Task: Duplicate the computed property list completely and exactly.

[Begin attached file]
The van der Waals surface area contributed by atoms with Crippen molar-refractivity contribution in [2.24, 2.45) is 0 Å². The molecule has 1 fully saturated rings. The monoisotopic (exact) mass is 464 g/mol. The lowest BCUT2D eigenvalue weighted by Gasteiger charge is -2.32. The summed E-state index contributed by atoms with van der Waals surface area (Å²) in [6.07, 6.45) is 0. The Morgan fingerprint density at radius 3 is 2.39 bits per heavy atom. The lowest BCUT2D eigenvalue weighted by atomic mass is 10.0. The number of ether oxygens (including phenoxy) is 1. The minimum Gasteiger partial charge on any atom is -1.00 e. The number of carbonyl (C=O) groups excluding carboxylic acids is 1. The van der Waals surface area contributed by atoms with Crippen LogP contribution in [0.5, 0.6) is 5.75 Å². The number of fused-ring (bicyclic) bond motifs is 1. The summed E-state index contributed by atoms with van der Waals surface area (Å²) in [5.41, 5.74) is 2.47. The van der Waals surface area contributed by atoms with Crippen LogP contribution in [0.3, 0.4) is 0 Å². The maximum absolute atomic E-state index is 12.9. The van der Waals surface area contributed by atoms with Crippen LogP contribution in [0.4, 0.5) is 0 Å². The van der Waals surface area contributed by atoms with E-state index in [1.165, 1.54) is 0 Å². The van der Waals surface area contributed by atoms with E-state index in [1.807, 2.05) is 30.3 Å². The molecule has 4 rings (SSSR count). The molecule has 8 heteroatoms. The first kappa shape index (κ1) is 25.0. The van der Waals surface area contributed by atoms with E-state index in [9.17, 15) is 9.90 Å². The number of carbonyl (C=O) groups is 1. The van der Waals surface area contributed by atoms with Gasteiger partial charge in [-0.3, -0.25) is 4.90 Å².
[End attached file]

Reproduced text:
The van der Waals surface area contributed by atoms with Crippen molar-refractivity contribution in [2.24, 2.45) is 0 Å². The molecule has 1 fully saturated rings. The monoisotopic (exact) mass is 464 g/mol. The lowest BCUT2D eigenvalue weighted by Gasteiger charge is -2.32. The summed E-state index contributed by atoms with van der Waals surface area (Å²) in [6.07, 6.45) is 0. The Morgan fingerprint density at radius 3 is 2.39 bits per heavy atom. The lowest BCUT2D eigenvalue weighted by atomic mass is 10.0. The number of ether oxygens (including phenoxy) is 1. The minimum Gasteiger partial charge on any atom is -1.00 e. The number of carbonyl (C=O) groups excluding carboxylic acids is 1. The van der Waals surface area contributed by atoms with Crippen LogP contribution in [0.5, 0.6) is 5.75 Å². The number of fused-ring (bicyclic) bond motifs is 1. The summed E-state index contributed by atoms with van der Waals surface area (Å²) in [5.41, 5.74) is 2.47. The van der Waals surface area contributed by atoms with Crippen LogP contribution in [0.3, 0.4) is 0 Å². The maximum absolute atomic E-state index is 12.9. The van der Waals surface area contributed by atoms with Crippen LogP contribution in [0.4, 0.5) is 0 Å². The van der Waals surface area contributed by atoms with E-state index in [1.165, 1.54) is 0 Å². The van der Waals surface area contributed by atoms with E-state index in [1.807, 2.05) is 30.3 Å². The molecule has 4 rings (SSSR count). The molecule has 8 heteroatoms. The first kappa shape index (κ1) is 25.0. The van der Waals surface area contributed by atoms with E-state index in [9.17, 15) is 9.90 Å². The number of carbonyl (C=O) groups is 1. The van der Waals surface area contributed by atoms with Gasteiger partial charge in [-0.3, -0.25) is 4.90 Å².